Interested in medical workforce/education research?
A team of supervisors from Auckland and Otago Universities is currently looking for Masters and/or PhD students to work with the MSOD project.
About half of doctors make career decisions in the early postgraduate years, rather than during medical school. But we are aware from the international literature and our own research on Otago and UoA MBChB graduates that there are multiple factors that influence decision making starting with who is selected to become a medical student. Currently there is a mismatch between what doctors might decide as a career and the health workforce needs of Aotearoa New Zealand.
The Medical Schools Outcomes Database (MSOD) is a national longitudinal project collecting information on intended career choices and locations. Medical students are surveyed at entry to and exit from medical school and graduates are surveyed 1, 3, 5 and 8 years after graduation. Included in the surveys, are 24 questions that ask about influences on career choices – respondents are asked to rate these in importance.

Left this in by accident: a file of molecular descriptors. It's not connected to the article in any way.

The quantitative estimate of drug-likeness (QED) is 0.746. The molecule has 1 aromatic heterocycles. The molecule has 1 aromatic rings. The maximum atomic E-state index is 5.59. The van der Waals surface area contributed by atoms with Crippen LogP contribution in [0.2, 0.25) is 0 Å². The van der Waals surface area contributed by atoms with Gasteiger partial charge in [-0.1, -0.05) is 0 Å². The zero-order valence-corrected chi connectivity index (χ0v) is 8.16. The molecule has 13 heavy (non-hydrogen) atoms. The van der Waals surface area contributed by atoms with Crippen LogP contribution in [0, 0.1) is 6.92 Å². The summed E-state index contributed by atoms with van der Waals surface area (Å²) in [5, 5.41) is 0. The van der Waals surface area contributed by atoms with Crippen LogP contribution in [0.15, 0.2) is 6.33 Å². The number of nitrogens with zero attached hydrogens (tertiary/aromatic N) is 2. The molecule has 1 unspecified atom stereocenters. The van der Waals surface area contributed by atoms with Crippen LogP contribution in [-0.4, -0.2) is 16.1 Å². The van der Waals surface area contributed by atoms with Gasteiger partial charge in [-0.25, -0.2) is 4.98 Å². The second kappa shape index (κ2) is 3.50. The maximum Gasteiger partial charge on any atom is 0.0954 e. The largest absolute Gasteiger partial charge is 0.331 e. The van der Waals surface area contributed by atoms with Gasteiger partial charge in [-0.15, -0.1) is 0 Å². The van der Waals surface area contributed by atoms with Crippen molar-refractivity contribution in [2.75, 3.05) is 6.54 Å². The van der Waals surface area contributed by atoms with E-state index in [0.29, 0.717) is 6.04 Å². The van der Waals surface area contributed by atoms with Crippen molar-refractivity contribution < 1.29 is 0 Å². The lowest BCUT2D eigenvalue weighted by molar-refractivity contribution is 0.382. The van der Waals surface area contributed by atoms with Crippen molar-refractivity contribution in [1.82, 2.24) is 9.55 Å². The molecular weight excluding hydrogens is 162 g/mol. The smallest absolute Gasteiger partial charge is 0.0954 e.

To better understand what factors influence the career decisions recently graduated doctors make. (using the database).
If you might be interested I can provide further information and contacts. firstname.lastname@example.org
Editorial from the latest edition of the NZMJ from two members of the Rural post-graduate programme; Marc and Sampsa.
Gutenstein M, Kiuru S. Building collaborative research networks across rural and provincial Aotearoa. New Zealand Medical Journal. 2019;132(1493):3.
“Rural and provincial research faces many of the same obstacles that clinical teams face, with fragmented and dispersed rural hospitals lacking a formal research network. Research networking is essential for disseminating and sharing knowledge, meeting local population health needs and promoting appropriate non-urban health policies.”
“Greater involvement of rural and provincial providers in health research will increase visibility of these journeys, build collaborative academic, educational and clinical networks, and allow research data to be translated back into clinical practice for all.”
Effects of Mycoplasma bovis expected to linger in farming sector, even if disease is eradicated
Interesting and important new research currently underway by a team that includes Fiona Doolan-Noble, a research fellow in the Rural Section, University of Otago. They are examining the psychological effects of the M.bovis ‘outbreak’
“There’s certainly a stigma around it and there probably always will be a stigma … It’s the same with any exotic disease or infectious disease, people are worried and concerned generally because they don’t have information that they need to know,”